Marjorie Margolies 23.1% 8,697
Valerie Arkoosh 10.9% 4,092
Daylin Leach 10.5% 3,951
Total Votes 37,616
Source: Results via Associated Press Vote totals above are unofficial and will be updated once official totals are made available.

Race background

On February 26, 2013, PoliticsPA and The Hill previewed three Pennsylvania races that were showing early promise of a competitive primary or a possible partisan switch. Of the eighteen total House seats up for election in 2014, Republicans currently hold thirteen.

The 13th District seat is currently held by a Democrat, Allyson Schwartz. Schwartz will vacate her seat in 2014, in order to run for governor against incumbent Tom Corbett (R).[7]

PoliticsPA highlighted six Democrats as possible replacements for Schwartz: state Representative Brendan Boyle, physician and University of Pennsylvania professor Valerie Arkoosh, former Rep. Marjorie Margolies and state Senator Daylin Leach.[8][9][10] In Boyle's case, the 13th Congressional District encompasses the entirety of the 107th legislative district, which he has represented since 2009, as well as the entire district of state Rep. Kevin Boyle, his brother; however, there was expected to be a formidable rival in former Pennsylvania's 13th District Rep. Marjorie Margolies. Her son is married to Chelsea Clinton, which many predicted to cause an uphill campaign fundraising battle for her Democratic primary opponents. Upon joining the race, however, Margolies said that she “did not run on Clinton’s coattails” in 1992 and would not do so in 2014.[11]

Democratic primary - U.S. House, Pennsylvania, District 13
Poll Marjorie Margolies Brendan BoyleDaylin LeachValerie ArkooshMargin of ErrorSample Size
Global Strategy Group (internal poll)
August 13-15, 2013
Note: The polls above may not reflect all polls that have been conducted in this race. Those displayed are a random sampling chosen by Ballotpedia staff. If you would like to nominate another poll for inclusion in the table, send an email to


Arkoosh's congressional campaign was endorsed by:

  • The Women's Campaign Fund[12]


"Val Arkoosh for Congress."

Campaign donors


Candidates for Congress are required to file reports with the Federal Election Commission during the 2014 elections season. Below are Valerie Arkoosh's reports.[13]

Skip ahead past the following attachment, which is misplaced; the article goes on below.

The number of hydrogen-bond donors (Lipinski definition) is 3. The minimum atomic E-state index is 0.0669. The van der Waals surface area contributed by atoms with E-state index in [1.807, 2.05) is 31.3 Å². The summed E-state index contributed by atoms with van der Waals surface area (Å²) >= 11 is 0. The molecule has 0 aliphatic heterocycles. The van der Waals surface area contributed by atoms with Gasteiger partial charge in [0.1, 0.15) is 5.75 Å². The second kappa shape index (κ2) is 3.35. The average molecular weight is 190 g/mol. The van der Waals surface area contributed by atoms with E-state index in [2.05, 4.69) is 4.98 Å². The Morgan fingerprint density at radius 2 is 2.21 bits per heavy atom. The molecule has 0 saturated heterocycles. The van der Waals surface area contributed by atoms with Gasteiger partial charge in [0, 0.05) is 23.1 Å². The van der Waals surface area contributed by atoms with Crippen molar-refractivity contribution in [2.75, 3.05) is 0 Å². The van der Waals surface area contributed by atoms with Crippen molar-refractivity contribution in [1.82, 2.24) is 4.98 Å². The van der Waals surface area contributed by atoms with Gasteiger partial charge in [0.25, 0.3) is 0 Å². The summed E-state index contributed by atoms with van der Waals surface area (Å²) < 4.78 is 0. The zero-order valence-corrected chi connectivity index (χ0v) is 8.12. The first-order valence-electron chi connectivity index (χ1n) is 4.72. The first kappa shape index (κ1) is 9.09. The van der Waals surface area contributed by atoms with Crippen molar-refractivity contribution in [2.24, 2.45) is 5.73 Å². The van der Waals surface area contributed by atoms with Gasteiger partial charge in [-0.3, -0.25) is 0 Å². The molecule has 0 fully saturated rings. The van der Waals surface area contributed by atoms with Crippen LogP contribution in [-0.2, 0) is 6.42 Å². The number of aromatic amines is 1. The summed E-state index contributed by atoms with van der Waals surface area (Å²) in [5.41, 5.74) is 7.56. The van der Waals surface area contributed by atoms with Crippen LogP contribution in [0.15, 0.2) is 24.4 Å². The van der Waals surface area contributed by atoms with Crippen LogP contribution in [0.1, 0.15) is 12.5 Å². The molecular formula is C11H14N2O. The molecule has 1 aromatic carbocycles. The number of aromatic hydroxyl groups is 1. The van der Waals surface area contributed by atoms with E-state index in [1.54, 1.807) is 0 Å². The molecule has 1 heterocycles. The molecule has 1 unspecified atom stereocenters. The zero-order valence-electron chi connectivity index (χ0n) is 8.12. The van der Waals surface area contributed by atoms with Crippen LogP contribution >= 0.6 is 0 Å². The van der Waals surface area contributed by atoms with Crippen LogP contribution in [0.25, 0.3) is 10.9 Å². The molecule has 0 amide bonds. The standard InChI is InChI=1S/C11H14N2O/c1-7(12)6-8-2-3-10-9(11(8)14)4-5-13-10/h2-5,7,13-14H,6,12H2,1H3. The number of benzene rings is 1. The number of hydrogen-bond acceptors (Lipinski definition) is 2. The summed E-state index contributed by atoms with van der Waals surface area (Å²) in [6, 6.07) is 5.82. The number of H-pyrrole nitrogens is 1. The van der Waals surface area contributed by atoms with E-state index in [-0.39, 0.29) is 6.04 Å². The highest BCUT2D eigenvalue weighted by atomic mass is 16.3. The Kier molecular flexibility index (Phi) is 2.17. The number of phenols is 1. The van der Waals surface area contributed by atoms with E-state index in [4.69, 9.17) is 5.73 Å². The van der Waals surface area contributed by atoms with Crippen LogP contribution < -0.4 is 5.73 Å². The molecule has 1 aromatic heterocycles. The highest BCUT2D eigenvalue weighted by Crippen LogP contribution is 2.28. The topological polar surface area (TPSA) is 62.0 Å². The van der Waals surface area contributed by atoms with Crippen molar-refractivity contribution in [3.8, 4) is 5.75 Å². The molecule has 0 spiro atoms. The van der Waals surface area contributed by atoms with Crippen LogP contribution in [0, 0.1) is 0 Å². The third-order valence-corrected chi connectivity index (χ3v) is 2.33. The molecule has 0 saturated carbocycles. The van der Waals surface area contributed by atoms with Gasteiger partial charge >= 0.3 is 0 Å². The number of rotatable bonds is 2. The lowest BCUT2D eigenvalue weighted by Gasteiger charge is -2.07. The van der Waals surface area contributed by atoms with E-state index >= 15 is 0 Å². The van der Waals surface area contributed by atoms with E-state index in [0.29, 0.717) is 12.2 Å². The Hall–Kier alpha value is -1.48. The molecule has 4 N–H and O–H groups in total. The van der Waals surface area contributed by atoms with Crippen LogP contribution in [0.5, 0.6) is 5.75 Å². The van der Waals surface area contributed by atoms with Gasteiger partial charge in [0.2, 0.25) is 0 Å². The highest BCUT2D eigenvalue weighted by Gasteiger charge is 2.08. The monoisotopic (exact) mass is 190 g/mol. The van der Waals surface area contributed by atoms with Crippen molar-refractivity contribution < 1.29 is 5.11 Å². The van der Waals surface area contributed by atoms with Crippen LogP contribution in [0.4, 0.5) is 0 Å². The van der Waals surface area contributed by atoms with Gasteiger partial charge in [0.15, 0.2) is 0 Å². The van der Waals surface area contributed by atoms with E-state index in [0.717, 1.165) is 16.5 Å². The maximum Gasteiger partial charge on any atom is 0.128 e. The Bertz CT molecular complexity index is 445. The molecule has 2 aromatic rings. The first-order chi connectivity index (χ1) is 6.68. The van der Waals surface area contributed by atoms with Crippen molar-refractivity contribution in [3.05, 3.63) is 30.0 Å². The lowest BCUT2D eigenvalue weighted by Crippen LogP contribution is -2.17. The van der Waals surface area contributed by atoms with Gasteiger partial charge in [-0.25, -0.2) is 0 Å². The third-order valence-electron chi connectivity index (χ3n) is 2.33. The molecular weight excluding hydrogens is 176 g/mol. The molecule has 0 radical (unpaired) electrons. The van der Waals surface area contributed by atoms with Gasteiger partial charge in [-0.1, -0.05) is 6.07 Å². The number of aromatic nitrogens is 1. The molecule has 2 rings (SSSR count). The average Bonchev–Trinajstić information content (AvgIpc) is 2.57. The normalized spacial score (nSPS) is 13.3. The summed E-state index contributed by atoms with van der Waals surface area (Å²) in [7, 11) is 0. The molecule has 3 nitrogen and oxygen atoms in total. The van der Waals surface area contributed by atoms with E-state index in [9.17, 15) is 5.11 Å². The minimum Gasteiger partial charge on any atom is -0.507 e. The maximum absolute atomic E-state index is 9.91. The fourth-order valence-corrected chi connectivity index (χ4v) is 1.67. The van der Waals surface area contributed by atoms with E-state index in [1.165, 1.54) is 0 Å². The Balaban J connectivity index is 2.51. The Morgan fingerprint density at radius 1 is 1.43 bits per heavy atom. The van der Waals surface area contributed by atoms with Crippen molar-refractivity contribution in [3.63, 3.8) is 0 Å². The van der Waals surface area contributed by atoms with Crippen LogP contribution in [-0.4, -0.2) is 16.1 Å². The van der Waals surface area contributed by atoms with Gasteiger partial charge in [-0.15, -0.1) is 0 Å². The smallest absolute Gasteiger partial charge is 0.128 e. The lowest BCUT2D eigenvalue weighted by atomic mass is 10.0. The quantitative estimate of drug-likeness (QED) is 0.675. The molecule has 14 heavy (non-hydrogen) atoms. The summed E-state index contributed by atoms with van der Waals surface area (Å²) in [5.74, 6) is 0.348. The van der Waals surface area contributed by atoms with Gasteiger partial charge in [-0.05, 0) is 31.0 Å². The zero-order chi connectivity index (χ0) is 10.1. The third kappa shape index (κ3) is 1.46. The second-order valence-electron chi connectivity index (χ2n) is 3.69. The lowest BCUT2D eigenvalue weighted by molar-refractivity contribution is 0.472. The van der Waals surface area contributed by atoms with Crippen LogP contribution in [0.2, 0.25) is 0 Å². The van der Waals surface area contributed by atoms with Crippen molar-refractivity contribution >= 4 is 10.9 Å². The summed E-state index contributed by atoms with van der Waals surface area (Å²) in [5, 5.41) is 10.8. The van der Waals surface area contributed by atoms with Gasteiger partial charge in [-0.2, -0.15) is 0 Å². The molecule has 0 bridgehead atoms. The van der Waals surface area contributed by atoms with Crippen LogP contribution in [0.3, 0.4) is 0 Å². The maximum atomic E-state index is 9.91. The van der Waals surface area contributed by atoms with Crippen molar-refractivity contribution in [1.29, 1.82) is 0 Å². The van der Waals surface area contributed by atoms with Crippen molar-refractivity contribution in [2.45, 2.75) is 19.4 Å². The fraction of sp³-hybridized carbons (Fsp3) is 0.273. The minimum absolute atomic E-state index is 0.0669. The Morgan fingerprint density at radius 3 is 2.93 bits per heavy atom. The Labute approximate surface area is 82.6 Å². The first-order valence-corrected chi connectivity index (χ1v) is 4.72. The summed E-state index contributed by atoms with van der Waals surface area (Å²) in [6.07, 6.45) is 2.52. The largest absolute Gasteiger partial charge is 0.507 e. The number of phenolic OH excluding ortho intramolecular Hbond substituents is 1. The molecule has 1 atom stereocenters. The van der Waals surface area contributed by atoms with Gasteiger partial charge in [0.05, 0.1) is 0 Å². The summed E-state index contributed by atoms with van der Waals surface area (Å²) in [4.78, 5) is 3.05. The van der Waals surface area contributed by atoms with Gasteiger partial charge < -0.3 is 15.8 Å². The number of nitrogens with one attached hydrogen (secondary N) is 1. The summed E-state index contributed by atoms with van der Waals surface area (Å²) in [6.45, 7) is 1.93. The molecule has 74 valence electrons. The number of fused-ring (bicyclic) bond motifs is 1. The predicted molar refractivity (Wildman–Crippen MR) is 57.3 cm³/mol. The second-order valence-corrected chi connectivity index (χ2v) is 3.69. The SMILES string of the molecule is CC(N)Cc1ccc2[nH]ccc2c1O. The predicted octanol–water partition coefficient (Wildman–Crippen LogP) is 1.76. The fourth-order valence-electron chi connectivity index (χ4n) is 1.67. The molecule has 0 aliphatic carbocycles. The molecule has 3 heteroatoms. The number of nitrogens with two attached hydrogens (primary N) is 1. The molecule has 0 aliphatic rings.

Valerie Arkoosh (2014) Campaign Finance Reports
ReportDate FiledBeginning BalanceTotal Contributions
for Reporting Period
ExpendituresCash on Hand
April Quarterly[14]April 15, 2013$0$218,265.00$(3,802.61)$214,462.39
July Quarterly[15]July 15, 2013$214,462.39$285,298.44$(40,105.09)$459,655.74
October Quarterly[16]October 15, 2013$459,655.74$228,563.05$(100,006.00)$588,212.79
Year-End[17]January 31, 2014$588,212$203,089$(147,370)$643,932
April Quarterly[18]March 13, 2014$643,932.40$220,474.12$(176,875.76)$687,530.76
Running totals


Arkoosh and her husband, Jeff Harbison, live in Springfield Township with their three children.[19]

Recent news

This section displays the most recent stories in a Google news search for the term "Valerie + Arkoosh + Pennsylvania + Congress"

All stories may not be relevant to this page due to the nature of the search engine.

Valerie Arkoosh News Feed

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See also

External links

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  1. PoliticsPA, "Arkoosh files for Congress in Schwartz' seat," March 14, 2013
  2. 2.0 2.1 Associated Press, "Pennsylvania - Summary Vote Results," May 20, 2014
  3. 3.0 3.1 PoliticsPA, "PA-13: Arkoosh Nets $218K in 2 Weeks," April 10, 2013
  4. 4.0 4.1 University of Pennsylvania Department of Anesthesiology and Critical Care, "Valerie A. Arkoosh, M.D., MPH," accessed April 11, 2013
  5., "Issues," accessed March 18, 2014
  6. Federal Election Commission, "Valerie Arkoosh candidate filing," received March 12, 2013
  7. The Philadelphia Inquirer, "Allyson Schwartz files to run for Pa. governor," April 8, 2013
  8. The Philadelphia Inquirer, "Political judo: Marjorie Margolies turns weakness to strength," May 31, 2013
  9. Philadelphia Inquirer, "State Rep. Brendan Boyle of Northeast running for Congress," April 8, 2013
  10. PoliticsPA, "Who’s on Deck for Schwartz’s Seat?," February 26, 2013
  11. The Washington Post, "Marjorie Margolies running for Congress again," May 29, 2013
  12. PoliticsPA, "PA -13: Hoyer backs Margolies," June 24, 2013
  13. Federal Election Commission, "Valerie Arkoosh 2014 Summary reports," accessed November 12, 2013
  14. Federal Election Commission, "April Quarterly," accessed November 12, 2013
  15. Federal Election Commission, "July Quarterly," accessed November 12, 2013
  16. Federal Election Commission, "October Quarterly," accessed November 12, 2013
  17. Federal Election Commission, "Year-End," accessed February 12, 2014
  18. Federal Election Commission, "April Quarterly," accessed April 23, 2014
  19., "About Val," accessed March 18, 2014